Let me elaborate: the secret, giggly joy I used to take out of procrastination is suddenly not such a point of pride or innovative. Performing well despite having waited until the last minute in college to write a term paper or study for an exam is all of a sudden not something that speaks to my brilliant mind [look! I tricked them! I don’t even have to study all semester like the rest of the students! I can slack off all year and still get an ‘A’]; rather it now looks like a crutch that speaks to a common fallacy of the human condition.

What a terrible thing. There’s little worse than, after all these years of feeling invincible, brilliant and special, understanding that this is not it.

Now and Later


I walked forth with a new resolve following my realization: later may as well be never; do it now.

Of course, like many things, this is easier said than done. No, I don’t want to respond to this email right now, I’m going to do it later. No, I don’t want to call Comcast. No I don’t want to call the credit card company to dispute the charge.

How much mental real estate does it take to keep remembering to put off these things, but reminding ourselves not to forget them? How many times do we say that we’re going to start studying for the GMAT soon, but not today, and three months later, we still see not one, BUT TWO GMAT books sitting in the corner gathering dust? How many times do we put something off for so long that it no longer makes sense to even do it anymore?

And the longer we put off doing something, the more we create a mental barrier to doing it. It’s so uncomfortable to now address that we put it off for even longer.

So over the course of a week, I had to continually remind myself to just do it.

No, you don’t want to do it, Lisa? That’s too bad. Do it.” Like pulling off bandaid, I had to keep reminding myself that a bit of discomfort here meant that an unpleasant task was done. Don’t want to have that uncomfortable talk right now? Just do it. Don’t want to write that quick memo. Just do it. Don’t want to write that blog post about doing it now? Just FUCKING DO IT ALREADY.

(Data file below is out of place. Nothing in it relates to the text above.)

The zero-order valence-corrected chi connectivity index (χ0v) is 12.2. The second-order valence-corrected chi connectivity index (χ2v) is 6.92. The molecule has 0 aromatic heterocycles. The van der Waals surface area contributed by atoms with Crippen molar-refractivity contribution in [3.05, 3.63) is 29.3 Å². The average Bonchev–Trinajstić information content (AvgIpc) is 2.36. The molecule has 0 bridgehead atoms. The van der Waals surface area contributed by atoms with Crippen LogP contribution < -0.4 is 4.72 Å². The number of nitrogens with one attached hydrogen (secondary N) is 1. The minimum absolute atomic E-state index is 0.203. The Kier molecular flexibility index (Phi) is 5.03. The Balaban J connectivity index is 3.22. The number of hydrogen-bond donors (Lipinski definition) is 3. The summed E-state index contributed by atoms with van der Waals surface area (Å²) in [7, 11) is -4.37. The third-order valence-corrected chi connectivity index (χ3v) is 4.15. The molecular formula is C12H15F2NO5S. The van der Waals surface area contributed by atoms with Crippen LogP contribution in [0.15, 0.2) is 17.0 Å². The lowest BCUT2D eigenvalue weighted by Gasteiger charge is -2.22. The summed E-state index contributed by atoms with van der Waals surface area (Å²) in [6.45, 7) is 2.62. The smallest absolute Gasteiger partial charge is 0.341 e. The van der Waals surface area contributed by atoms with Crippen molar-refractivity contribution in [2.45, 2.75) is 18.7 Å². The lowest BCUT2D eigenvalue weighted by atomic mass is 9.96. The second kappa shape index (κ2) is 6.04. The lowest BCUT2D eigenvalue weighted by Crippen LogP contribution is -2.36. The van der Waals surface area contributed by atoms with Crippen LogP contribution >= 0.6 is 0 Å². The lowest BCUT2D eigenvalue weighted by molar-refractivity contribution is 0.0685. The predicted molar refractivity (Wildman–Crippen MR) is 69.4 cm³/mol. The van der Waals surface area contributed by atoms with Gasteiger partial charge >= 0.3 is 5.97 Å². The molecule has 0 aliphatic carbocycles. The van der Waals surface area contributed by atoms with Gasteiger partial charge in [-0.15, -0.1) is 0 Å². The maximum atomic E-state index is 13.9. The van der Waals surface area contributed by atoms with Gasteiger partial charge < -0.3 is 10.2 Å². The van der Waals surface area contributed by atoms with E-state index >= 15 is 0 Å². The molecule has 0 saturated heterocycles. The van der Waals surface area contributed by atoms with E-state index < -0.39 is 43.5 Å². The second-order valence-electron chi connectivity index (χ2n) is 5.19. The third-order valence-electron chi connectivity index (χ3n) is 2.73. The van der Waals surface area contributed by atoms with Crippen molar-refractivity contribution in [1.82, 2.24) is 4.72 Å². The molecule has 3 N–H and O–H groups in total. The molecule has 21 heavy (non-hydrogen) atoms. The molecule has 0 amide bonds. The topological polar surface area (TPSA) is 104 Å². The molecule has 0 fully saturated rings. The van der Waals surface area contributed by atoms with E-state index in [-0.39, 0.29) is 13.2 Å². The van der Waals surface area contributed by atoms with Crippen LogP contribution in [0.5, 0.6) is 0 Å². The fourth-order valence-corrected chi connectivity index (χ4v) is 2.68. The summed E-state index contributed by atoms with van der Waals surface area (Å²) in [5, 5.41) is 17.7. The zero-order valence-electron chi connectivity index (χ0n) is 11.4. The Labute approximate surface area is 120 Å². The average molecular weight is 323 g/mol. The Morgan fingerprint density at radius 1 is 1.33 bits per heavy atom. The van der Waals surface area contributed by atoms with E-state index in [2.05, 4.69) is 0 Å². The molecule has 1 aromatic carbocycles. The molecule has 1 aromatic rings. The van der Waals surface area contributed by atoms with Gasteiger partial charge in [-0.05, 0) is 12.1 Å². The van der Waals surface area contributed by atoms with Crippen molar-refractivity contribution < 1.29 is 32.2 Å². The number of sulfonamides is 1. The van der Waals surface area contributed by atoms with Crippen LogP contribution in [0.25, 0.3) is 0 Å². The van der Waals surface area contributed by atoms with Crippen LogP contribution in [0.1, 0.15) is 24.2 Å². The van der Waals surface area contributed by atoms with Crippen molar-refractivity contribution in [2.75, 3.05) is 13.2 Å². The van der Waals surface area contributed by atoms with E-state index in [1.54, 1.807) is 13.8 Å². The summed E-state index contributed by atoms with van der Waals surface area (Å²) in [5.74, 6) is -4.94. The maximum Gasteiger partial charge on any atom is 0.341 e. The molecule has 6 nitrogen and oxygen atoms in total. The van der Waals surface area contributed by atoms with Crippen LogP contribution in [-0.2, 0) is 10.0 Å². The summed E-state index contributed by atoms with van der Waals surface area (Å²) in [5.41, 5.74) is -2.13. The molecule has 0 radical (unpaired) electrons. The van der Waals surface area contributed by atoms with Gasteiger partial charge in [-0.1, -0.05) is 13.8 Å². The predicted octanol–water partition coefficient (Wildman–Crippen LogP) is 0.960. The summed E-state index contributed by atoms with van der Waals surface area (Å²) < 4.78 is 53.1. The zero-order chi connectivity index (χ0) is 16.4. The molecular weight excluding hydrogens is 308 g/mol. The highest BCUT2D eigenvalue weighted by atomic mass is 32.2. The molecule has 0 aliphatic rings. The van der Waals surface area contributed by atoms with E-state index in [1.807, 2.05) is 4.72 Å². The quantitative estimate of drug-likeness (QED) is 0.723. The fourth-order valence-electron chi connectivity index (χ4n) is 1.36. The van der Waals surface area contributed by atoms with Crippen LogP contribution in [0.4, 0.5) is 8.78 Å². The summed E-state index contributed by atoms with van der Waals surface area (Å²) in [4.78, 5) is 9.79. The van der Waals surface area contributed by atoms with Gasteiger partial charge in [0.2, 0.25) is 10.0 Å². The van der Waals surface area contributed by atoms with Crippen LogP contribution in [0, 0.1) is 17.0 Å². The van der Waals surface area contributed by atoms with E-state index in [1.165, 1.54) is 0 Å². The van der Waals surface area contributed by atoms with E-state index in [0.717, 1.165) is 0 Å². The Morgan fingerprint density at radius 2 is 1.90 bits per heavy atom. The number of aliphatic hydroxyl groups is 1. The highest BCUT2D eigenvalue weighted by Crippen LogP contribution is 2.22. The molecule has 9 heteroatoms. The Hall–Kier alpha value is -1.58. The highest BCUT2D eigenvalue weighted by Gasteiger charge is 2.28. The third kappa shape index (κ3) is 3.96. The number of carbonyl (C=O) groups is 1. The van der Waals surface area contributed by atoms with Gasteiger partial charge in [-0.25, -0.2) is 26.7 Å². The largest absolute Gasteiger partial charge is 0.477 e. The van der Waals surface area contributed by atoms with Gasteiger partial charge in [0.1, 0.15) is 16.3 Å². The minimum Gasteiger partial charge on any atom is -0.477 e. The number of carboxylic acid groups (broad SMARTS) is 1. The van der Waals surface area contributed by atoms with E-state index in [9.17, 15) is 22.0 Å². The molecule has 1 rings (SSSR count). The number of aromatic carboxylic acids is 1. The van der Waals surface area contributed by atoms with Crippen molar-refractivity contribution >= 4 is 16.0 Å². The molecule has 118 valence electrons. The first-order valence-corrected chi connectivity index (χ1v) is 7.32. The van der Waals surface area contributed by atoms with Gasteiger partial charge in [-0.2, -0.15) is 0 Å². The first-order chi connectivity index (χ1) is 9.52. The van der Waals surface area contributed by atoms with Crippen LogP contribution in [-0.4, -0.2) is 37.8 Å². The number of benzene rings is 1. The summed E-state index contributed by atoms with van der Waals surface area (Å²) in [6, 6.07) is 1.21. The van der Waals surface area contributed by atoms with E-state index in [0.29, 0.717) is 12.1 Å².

The result has been a whole paradigm shift in the way I think after 27 years. This is what the new pride looks like. Doing it now is the new procrastination. Being a ‘do’ person is what makes you special.

And the unintended consequence is [speaking back to a conversation I was recently having with my best friend], you are more present. By not taking shortcuts, you don’t feel like you’ve cheated the system with your apathy and procrastination. There is pride in digging into something and finishing it now in a different capacity than the “duping delight” kind of pride [another TED Talk by Pamela Meyer on “How to spot a liar”]. There’s pride in being someone who just gets things done.

And as I get more things under my belt—as I dust the corners now, now now—the more delighted I am at the de-cluttering that naturally occurs. Things don’t get muddled in process; they move.

I never considered procrastination, at least by name, in this whole process until last night, while reading a brief about entrepreneurship and being an independent consultant. Writes Larry Hendricks about the considerations individuals should take when deciding if they’re essentially up to snuff on working independently:

(1) Are you self-disciplined enough to manage yourself and your business?

(2) Can you psychologically manage money well enough to operate your business (have and keep sufficient working capital to finance your airfare and living expenses until you receive your first payment) without getting stressed because you do not have a steady paycheck?

(3) Are you a procrastinator or a ‘do it now’ person?

I know in our American society, there is no better or worse, yet here it was articulated and staring me in the face. If you want to be an entrepreneur, you’re sure not going to be successful as a procrastinator. So there’s more than just pride: this is what success looks like.

#JFDIN, just fucking do it now.